Washington, D.C., March 15 – While nationally 111,804 jobs were gained by people with disabilities, 8,682 people with disabilities left Georgia’s workforce. Georgia now ranks 37th in the nation based on the employment rate of people with disabilities. Out of the 661,498 working-age (18-64) Georgians with disabilities, only 227,895 have jobs. The newly published 2018 Annual Disability Statistics Compendium shows Georgia has an employment rate of 34.5 percent for people with disabilities.
Further analysis by the nonpartisan advocacy group RespectAbility shows that despite the job losses in the past year, employment opportunities for Georgians with disabilities have been steadily expanding with the overall disability employment rate increasing from 33.9 percent in the previous year. Back in 2016, more than 28,000 people with disabilities entered the workforce.
“While employees with disabilities typically have higher retention rates than their non-disabled peers, a certain amount of turnover is to be expected,” said Philip Kahn-Pauli, RespectAbility’s Policy and Practices Director. “As people with disabilities enter the workforce, they are exploring different jobs and searching for the right career. Sometimes the first job isn’t a good fit. In the end, however, finding the right job for the right people with disabilities can improve business’ bottom line.”
With Gov. Brian Kemp now in place in the Governor’s mansion in Atlanta, he takes the reigns of a state government that has been nationally recognized for advancing disability employment opportunities. In 2018. Georgia’s Disability Employment Initiative was recognized by the federal government for innovative policies and best practices that empower Georgians with disabilities. “This federal grant provides opportunities for Georgians who otherwise would find challenges in marketing themselves to leading employers,” said Joe Dan Banker, Assistant Commissioner for the Office of Workforce Development at the Technical College System of Georgia. Using a broad range of strategies, this has been a crucial program for many people with disabilities.
The Georgia Vocational Rehabilitation Agency (GVRA) has vocally advocated for the business case of including people with disabilities in the workplace. In an interview with the Atlanta Business Chronicle, GVRA Executive Director Sean Casey focused on the misconceptions that keep employers from hiring workers with disabilities. “Some employers fear that making accommodations will be an expensive, elaborate process,” he said. “Most people who have lived with a disability for any length of time make minor adaptations regularly to get things done, with no impact at all to a potential employer.”
“Our nation was founded on the principle that anyone who works hard should be able to get ahead in life,” said Hon. Steve Bartlett, current Chairman of Respectability, who co-authored the Americans with Disabilities Act when he was in Congress. “People with disabilities deserve the opportunity to earn an income and achieve independence, just like anyone else.”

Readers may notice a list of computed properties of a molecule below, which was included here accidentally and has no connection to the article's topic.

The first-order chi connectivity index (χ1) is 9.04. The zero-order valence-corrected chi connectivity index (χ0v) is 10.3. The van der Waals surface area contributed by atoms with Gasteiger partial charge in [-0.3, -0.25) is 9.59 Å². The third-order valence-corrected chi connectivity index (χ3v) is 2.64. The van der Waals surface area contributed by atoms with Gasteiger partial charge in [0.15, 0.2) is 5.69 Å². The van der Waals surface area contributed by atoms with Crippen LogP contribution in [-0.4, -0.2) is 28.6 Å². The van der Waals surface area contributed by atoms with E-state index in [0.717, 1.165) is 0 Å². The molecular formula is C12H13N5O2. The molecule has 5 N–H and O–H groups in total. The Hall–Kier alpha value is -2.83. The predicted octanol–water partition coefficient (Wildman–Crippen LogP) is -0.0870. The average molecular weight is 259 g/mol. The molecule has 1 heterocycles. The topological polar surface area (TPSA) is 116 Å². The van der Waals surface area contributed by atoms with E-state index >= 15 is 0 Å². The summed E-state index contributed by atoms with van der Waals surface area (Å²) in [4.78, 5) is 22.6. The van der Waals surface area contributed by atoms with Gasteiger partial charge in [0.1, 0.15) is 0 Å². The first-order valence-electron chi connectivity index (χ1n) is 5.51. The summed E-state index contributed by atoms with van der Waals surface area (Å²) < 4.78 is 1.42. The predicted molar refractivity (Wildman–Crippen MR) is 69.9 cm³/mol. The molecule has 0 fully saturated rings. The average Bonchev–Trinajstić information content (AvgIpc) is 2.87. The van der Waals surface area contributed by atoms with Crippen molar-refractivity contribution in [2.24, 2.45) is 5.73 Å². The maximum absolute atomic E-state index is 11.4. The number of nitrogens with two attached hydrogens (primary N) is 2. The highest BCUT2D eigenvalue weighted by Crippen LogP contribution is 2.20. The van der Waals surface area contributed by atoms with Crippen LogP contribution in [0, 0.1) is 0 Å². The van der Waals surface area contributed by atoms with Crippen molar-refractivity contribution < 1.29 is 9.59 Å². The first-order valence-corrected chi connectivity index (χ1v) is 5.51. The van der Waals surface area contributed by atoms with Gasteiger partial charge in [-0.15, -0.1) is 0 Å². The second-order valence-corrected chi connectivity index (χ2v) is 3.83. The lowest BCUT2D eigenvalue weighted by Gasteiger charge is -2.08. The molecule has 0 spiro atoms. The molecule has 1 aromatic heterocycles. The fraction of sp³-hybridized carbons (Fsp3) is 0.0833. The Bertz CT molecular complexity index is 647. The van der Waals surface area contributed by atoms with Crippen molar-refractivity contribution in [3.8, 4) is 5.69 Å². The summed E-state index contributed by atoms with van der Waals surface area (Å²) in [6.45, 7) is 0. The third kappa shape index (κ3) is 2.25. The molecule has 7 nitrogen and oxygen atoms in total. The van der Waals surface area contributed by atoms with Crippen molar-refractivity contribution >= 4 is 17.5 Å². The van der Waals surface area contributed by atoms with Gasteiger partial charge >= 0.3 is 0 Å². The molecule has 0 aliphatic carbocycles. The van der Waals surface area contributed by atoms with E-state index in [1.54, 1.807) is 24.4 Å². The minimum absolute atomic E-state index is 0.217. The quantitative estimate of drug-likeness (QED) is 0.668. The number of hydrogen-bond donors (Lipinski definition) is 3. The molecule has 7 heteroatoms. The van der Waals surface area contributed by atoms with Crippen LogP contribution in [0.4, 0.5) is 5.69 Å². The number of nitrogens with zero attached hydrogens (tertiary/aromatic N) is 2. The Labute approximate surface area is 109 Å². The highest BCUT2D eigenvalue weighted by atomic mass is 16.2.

A National Issue
Beyond Georgia, how is the workforce changing for people with disabilities? What is driving these changes? The answer is simple. According to Vincenzo Piscopo of the Coca-Cola Company: “People with disabilities bring a unique skill set that it is very valuable for companies.” He went on to add, “As it relates to employment and competitiveness in the workplace, we have to stop thinking of disability as a liability and start thinking of it as an asset.”
Brand-name companies such as JP Morgan Chase, Coca-Cola, Ernst & Young, IBM, Walgreen’s, Starbucks, CVS and Microsoft show people with disabilities are successful employees. These companies also know that these workers improve the bottom line. “People with disabilities bring unique characteristics and talents to the workplace,” said RespectAbility President Jennifer Laszlo Mizrahi. “Hiring people with disabilities is a win-win-win for employers, people with disabilities and consumers alike.”
As more companies hire employees with disabilities, conversations are shifting to focus on inclusion. “Disability inclusion is no longer about automatic doors, curb cuts, ramps, and legislation,” says Jim Sinocchi, Head of the Office of Disability Inclusion at JP Morgan Chase. “Today, the new era of disability inclusion is about “assimilation” – hiring professionals with disabilities into the robust culture of the firm.”
According to the Census Bureau, there are more than 56 million Americans living with a disability. Disabilities include visible conditions such as spinal cord injuries, visual impairments or hearing loss and invisible disabilities such as learning disabilities, mental health or Autism.
An Election Issue
Voter research, conducted by RespectAbility, shows how disability issues connect to all aspects of American life. “Fully three-quarters of likely voters either have a disability themselves or have a family member or a close friend with disabilities,” said former Representative and Dallas Mayor Steve Bartlett. “People with disabilities are politically active swing voters, and candidates should take note of the important issues they care about.”
It remains to be seen how engaged Gov. Kemp will be on disability and disability employment issues. In February, he included a new budget proposal to address mental health issues in Georgia’s public school system.
As 2019 moves into 2020 and the political campaign season heats up, continuing job growth for people with disabilities will be a crucial indicator of the health of the American economy.
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